The Promise of the Desktop
Computers in general were created to simplify our lives but the Desktop was created to simplify the lives of office workers by taking the papers on a desk metaphor and adapting it to a digital world. What we ended up with was the same (metaphoric) clutter that happens on any physical desktop, requiring us to manually reorganize our Desktop every once in awhile. In this scenario we start out very productive but then that productivity starts to decline as the clutter builds up from every day use.
Good applications however have a way of focusing us on the task at hand. To clean up in an application one can simply start from scratch. After one task is done a fresh new slate awaits the next task. Applications for the most part are fairly targeted at doing a specific task well, and if well designed presents the tools you will use for that task in a well organized fashion. Mind you there are a lot of bad applications out there and the good ones could get much better but we can agree that they are in much better shape in terms of organization and focus then the Desktop.
Traditionally Desktops are places for launchers, various bits of information and a place to stick your most used data for easy access. This is all well and good, and a tool for organizing oneself but the problem is the Desktop is global so that each task has to deal with the cruft from the last task. There is no clean slate aside from clearing all of your tasks and with the more tasks a user has to deal with, productivity starts to decelerate at an exponential rate.
If the desktop wants to be smarter it will have to think and present itself as an application which organizes a user based on tasks. Pagers take a first stab at this by allowing the user to organize open applications per workspace. Whenever I have a different task – say communications (e-mail, irc, blogging) – I open the applications up on one workspace and then switch to another workspace for say development. I still however get the same launcher and same files on the desktop, 99% of which I don’t use for this particular task.
I was pretty excited about the GNOME 3.0 mockup for workspaces in which the user had to specifically add a workspace by clicking a button. By making workspace creation explicit instead of implicit it meant people who don’t need this feature don’t get confused when all of their windows disappeared, but also that the user has a chance at discovering why multiple workspaces are convenient. The problem is the scope of the workspace changes were targeted at fixing the issue of confusion and not at making the user more organized. It is a step in the right direction but in my opinion does not go far enough.
If the Desktop was an application to organize the tasks I needed to complete, a created workspace would allow me to first name it for easy reference, un-stick itself from modifying the global Desktop state and let me customize it for the task at hand. I could then switch between tasks and have only the data I care about and the launcher for applications which would be used for the task at hand, present. The Desktop would then allow me to delete a workspace when I will no longer be performing the task it was setup for and even save the workspace so it is no longer in my rotation of tasks but still available for recall in the future when I have a similar task come up (e.g. taxes require organization to do effectively but only consume at most a month of my thought each year).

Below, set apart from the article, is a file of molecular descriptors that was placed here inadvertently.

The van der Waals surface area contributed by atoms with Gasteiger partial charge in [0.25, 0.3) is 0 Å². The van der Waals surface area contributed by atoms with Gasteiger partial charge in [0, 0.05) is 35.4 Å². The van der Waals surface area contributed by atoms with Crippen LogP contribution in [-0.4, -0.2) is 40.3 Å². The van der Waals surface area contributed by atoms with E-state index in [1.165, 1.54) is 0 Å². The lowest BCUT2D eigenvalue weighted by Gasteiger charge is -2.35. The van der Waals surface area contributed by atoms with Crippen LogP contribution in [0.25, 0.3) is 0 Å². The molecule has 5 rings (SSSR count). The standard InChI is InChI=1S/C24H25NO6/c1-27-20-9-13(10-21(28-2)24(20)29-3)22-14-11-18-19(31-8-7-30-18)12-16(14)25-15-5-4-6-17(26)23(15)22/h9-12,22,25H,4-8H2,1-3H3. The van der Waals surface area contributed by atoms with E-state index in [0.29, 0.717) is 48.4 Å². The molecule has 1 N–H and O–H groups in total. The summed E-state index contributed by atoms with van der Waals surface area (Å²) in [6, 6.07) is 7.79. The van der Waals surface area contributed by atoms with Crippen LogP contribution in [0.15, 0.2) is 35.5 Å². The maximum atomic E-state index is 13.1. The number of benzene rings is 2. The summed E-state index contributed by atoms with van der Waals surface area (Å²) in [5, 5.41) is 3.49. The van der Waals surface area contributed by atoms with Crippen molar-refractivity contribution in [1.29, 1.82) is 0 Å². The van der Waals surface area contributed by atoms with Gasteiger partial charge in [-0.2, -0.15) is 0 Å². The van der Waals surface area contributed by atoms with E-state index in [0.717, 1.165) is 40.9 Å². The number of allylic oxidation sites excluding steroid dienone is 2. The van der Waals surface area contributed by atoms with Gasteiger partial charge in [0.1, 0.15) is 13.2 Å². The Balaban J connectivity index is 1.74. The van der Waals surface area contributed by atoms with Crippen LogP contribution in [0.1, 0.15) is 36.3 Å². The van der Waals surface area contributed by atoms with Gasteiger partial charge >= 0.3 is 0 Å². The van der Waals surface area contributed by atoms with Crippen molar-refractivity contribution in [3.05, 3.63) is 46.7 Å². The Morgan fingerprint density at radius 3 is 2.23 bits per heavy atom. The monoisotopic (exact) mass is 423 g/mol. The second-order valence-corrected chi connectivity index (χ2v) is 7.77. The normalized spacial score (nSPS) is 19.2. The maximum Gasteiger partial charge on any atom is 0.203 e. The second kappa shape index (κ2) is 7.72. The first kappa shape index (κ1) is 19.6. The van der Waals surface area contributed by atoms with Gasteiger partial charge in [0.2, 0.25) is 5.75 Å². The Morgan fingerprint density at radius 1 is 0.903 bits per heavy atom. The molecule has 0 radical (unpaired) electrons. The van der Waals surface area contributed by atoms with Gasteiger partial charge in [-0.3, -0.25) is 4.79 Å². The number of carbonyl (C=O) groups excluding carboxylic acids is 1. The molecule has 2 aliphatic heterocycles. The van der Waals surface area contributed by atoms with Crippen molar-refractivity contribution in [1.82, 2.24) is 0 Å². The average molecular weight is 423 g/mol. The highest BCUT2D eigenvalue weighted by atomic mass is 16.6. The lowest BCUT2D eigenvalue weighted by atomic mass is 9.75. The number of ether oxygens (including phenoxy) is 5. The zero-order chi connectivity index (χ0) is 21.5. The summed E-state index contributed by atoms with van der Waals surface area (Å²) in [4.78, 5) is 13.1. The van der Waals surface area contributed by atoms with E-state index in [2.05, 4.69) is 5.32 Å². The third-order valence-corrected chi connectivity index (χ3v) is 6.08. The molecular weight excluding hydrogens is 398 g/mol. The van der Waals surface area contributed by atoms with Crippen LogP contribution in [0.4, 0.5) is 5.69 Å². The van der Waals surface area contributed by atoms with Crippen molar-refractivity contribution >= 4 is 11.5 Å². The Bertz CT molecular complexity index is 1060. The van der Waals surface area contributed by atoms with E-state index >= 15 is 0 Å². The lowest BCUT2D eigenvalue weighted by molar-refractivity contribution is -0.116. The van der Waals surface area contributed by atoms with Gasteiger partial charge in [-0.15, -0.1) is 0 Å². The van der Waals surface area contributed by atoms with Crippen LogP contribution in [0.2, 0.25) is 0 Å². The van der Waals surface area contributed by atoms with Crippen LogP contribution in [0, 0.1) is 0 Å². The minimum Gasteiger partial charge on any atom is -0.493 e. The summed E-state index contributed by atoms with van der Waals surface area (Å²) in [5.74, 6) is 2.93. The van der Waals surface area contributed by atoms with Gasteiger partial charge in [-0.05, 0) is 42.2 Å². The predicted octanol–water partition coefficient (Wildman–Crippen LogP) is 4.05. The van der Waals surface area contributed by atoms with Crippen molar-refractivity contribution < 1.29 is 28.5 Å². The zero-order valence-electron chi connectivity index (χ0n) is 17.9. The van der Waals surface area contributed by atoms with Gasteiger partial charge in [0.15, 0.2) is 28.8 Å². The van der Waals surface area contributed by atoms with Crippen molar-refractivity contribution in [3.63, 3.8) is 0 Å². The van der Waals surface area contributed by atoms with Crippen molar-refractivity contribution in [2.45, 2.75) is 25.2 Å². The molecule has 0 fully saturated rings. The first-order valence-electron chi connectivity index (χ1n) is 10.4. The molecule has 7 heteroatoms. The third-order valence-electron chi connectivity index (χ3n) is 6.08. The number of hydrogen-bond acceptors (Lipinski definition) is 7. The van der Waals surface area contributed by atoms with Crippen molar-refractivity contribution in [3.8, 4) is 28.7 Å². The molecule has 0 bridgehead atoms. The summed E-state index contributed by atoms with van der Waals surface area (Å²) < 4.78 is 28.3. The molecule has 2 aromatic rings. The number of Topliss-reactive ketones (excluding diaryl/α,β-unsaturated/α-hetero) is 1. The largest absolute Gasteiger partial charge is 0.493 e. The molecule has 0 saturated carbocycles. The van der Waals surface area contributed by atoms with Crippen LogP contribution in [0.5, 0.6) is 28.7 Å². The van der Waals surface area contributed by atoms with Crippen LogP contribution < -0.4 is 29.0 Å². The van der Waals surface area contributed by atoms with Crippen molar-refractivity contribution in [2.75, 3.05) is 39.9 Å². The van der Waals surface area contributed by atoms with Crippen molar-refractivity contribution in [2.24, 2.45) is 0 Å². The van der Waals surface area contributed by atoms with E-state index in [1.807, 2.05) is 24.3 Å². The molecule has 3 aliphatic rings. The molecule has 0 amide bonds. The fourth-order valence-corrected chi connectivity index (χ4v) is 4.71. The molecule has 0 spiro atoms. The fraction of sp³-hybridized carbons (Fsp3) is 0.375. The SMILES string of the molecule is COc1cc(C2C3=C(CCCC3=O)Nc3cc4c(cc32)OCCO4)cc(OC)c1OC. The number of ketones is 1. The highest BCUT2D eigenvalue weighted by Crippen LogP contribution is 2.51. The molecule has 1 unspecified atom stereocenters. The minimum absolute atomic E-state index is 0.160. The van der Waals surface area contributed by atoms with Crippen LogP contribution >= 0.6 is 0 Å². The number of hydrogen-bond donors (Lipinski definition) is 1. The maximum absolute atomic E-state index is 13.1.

But, but, but, you can do this with fast user switching today. Well, yes and no. Completely separate sessions would archive what I am looking for if it were fast and actually worked. There is a laundry list of other features needed which fast user switching can’t provide:
- Users would have to be able to be setup and removed on the fly with little fanfare (e.g. the add workspace button in the GNOME 3.0 mockups)
- I still would want the ability to share a home directory and copy and paste data from one task to another
- Switching to a “subuser” would need to be as easy and fast as ctrl-alt-arrowkeys are which means a spacial layout and no password dialog every time I switch
With the ability to setup a desktop focused on a task and tear it down or start from a clean slate without effecting other tasks, switching between the many hats one needs to wear in a typical day becomes much less cumbersome. It also slows down the effects of productivity sapping cruft which will always build up over time. True there is some overhead in setting up and managing each desktop but I tend to see this happen constantly. As people switch their task priorities their desktop changes with it.
We use so many external and non-integrated tools to organize ourselves already, wouldn’t it be nice if task organization was built into the desktop and applications such as a todo list could key off the current task without any extra configuration? Perhaps there is no good UI for this sessions in a session idea and it would in fact make life a lot harder for people. Think about it anyway – if a Desktop is supposed to make the user more productive by giving them tools to organize their work, why not have that built in? Why not make the Desktop and applications one big integrated application (not one big process mind you) for getting work done?
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